Ariel Castro has been charged with four counts of kidnapping and three counts of rape.
Castro, 52, looked at the ground while lawyers spoke to the judge. His bail was set at $2 million for each of the four cases, which include the three women and a 6-year-old child who was born in captivity. He did not enter a plea. Prosecutors are considering pursuing the death penalty.
Police say Amanda Berry, 27, Michelle Knight, 32, and Gina DeJesus, 23, were held at the house in a residential area just a few miles from where they disappeared. Investigators said they were held against their will since going missing individually between 2002 and 2004.
While many questions remain about how Castro kept such tight control over the women for so long before their escape Monday, the horrors they suffered are coming to light. Police say Castro, an unemployed, former school bus driver, abducted all the women in the same way, by simply driving up to them and offering them a ride home.
Investigators say the women were chained and roped and kept in different rooms for a decade. Castro told the women there was an alarm system if they'd try to escape. Knight, Castro's first alleged kidnapping victim, was impregnated by Castro five times, but had a miscarriage each time after being beaten by him, reported ABC News affilliate WEWS-TV.
Also in the house was Berry's 6-year-old daughter, Jocelyn. Officials said a paternity test will be conducted to establish whether Castro fathered the child.
A law enforcement source told WEWS-TV that Knight delivered Berry's daughter in a plastic pool "so the mess was easier to clean up." Castro reportedly told her that if the baby died, so would she.
Police said the women remembered being able to go outside twice into the backyard, but they had to wear wigs and sunglasses and keep their heads down. According to ABC News, the 6-year-old was the captive with the most freedom because she occasionally got to leave the house with Castro on walks and to church.
The women were finally freed Monday after Berry's daring escape. According to the WEWS-TV source, Berry saw that a big inside door was left unlocked. She reportedly tried to unlatch a second door but was afraid to break it open because she thought Castro was trying to "test her," the source said.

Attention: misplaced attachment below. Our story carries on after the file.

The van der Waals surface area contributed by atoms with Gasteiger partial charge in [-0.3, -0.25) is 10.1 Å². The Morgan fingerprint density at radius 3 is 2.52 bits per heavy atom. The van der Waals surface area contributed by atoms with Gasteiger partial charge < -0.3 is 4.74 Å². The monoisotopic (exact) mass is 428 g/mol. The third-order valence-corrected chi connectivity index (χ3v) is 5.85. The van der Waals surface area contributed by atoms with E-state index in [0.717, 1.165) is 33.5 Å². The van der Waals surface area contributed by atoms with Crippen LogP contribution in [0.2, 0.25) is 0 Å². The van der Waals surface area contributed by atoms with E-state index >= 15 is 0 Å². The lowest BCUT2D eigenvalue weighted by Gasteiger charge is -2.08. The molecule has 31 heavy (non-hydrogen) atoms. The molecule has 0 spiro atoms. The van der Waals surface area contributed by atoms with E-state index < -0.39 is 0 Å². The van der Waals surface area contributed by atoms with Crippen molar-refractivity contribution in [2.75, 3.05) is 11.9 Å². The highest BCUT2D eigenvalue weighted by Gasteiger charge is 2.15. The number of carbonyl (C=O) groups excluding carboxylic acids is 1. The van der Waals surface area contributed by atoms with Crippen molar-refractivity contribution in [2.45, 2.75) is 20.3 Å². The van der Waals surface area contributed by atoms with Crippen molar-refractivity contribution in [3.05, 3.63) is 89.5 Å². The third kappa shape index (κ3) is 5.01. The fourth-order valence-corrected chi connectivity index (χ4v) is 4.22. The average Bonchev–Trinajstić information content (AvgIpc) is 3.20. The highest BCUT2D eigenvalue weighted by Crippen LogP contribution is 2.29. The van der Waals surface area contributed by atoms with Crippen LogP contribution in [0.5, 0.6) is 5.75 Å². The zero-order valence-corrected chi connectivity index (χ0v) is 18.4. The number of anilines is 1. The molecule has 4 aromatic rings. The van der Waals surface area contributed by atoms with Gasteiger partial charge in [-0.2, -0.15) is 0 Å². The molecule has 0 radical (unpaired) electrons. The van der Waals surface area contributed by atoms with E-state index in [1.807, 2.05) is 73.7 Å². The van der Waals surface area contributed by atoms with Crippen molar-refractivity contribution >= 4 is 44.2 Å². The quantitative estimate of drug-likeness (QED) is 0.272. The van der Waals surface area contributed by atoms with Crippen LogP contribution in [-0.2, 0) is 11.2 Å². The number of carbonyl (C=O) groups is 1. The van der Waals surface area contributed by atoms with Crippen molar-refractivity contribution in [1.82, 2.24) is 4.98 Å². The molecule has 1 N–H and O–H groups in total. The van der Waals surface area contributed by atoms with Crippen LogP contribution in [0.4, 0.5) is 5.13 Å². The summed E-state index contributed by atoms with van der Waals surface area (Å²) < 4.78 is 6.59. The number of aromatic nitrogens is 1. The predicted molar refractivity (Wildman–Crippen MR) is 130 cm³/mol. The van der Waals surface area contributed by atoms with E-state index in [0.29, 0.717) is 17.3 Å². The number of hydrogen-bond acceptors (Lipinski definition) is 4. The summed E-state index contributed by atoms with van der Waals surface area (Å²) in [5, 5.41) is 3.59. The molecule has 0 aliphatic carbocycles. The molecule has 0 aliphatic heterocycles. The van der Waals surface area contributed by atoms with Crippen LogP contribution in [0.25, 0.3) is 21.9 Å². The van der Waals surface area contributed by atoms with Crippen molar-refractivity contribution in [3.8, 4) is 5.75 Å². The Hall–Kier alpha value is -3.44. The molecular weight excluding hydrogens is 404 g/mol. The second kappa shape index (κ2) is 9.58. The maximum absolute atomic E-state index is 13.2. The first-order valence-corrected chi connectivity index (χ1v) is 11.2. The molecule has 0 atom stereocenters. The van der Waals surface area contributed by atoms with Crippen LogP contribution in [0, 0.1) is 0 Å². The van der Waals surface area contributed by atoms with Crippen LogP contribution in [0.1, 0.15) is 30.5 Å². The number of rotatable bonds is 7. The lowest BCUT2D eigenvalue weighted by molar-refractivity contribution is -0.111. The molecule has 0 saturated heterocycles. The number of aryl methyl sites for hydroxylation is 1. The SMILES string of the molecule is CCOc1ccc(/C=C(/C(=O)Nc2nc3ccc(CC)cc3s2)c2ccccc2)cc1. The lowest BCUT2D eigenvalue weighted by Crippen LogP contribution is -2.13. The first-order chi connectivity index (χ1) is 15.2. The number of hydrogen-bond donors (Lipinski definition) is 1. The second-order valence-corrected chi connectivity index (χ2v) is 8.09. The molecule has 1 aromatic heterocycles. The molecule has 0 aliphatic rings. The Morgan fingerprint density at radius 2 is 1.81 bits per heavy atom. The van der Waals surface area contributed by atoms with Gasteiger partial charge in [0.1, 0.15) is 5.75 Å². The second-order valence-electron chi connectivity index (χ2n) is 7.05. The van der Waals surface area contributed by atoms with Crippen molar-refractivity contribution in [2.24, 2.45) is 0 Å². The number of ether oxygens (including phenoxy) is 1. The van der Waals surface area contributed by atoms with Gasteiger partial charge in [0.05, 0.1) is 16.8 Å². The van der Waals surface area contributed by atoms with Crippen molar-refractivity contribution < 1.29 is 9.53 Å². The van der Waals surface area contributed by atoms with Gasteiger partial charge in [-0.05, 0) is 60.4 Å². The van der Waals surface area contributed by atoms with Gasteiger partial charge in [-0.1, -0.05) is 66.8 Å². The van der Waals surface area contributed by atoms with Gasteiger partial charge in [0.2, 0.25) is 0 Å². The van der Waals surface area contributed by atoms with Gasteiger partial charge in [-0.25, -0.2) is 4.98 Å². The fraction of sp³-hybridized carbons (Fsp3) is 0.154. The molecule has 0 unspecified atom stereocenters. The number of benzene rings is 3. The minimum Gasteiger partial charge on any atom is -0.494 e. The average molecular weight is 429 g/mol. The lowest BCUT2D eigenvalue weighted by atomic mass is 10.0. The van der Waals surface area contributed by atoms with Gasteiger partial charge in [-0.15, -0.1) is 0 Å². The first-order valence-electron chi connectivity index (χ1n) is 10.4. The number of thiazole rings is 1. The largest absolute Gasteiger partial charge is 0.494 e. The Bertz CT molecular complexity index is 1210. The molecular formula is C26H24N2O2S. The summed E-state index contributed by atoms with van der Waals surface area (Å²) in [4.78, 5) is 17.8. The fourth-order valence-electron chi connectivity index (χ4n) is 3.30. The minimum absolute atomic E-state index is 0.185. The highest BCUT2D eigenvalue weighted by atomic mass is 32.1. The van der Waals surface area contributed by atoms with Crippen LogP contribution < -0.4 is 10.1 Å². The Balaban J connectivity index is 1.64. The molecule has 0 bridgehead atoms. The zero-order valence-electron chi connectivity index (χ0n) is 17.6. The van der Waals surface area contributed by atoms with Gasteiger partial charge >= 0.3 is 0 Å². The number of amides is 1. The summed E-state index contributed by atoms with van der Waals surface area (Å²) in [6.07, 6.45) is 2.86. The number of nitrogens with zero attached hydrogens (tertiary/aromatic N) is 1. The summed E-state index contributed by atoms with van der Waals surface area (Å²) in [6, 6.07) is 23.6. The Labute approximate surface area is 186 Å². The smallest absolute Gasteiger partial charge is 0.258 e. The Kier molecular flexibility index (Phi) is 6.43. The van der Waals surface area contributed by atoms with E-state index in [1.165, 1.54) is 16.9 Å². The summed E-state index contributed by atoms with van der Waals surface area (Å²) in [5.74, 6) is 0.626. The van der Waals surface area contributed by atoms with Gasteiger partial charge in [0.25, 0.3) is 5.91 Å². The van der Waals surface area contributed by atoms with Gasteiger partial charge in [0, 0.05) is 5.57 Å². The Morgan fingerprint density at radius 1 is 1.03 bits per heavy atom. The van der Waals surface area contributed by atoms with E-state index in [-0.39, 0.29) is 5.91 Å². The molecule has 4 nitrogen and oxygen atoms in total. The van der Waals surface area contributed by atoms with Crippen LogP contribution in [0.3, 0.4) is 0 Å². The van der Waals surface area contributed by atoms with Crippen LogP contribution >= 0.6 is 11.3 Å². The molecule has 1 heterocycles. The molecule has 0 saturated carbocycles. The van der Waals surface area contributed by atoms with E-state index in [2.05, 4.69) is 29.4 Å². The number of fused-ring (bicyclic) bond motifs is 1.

Berry then saw people outside and screamed for help. Neighbor Charles Ramsey helped kick down the door and called 911.
Knight remained hospitalized Thursday, but Berry and DeJesus returned home on Wednesday.
Authorities say Castro is on suicide watch while in custody. For now, he is the only person being charged in the case. Police initially were questioning his two brothers as well, but investigators say they do not have evidence the brothers played a role in the kidnappings and rapes. The brothers are only facing misdemeanor charges for outstanding warrants not connected to this case.
Law enforcement sources say they've recovered Castro's writings where he describes himself as a "sexual predator." Speaking in Spanish, Castro's own mother called her son "very sick" and apologized to his alleged victims.
DeJesus' mother says she had known Castro for years because she grew up with him. She says after her daughter went missing, he'd ask her how the search was going.
DeJesus told her mother she thought it was OK to go with Castro back in 2004 because he was supposed to take her to meet his daughter, Arlene, who was one of her childhood friends.
In an ironic twist, Ariel Castro's son happened to write an article about the disappearance of DeJesus just weeks after she went missing. In 2004, Anthony Castro was a journalism student and wrote the piece for a Cleveland community newspaper. Anthony Castro said that he's had little contact with his father and that his father deserves to spend the rest of his life in jail. He said he's glad the women are OK.
The Associated Press and ABC News contributed to this report.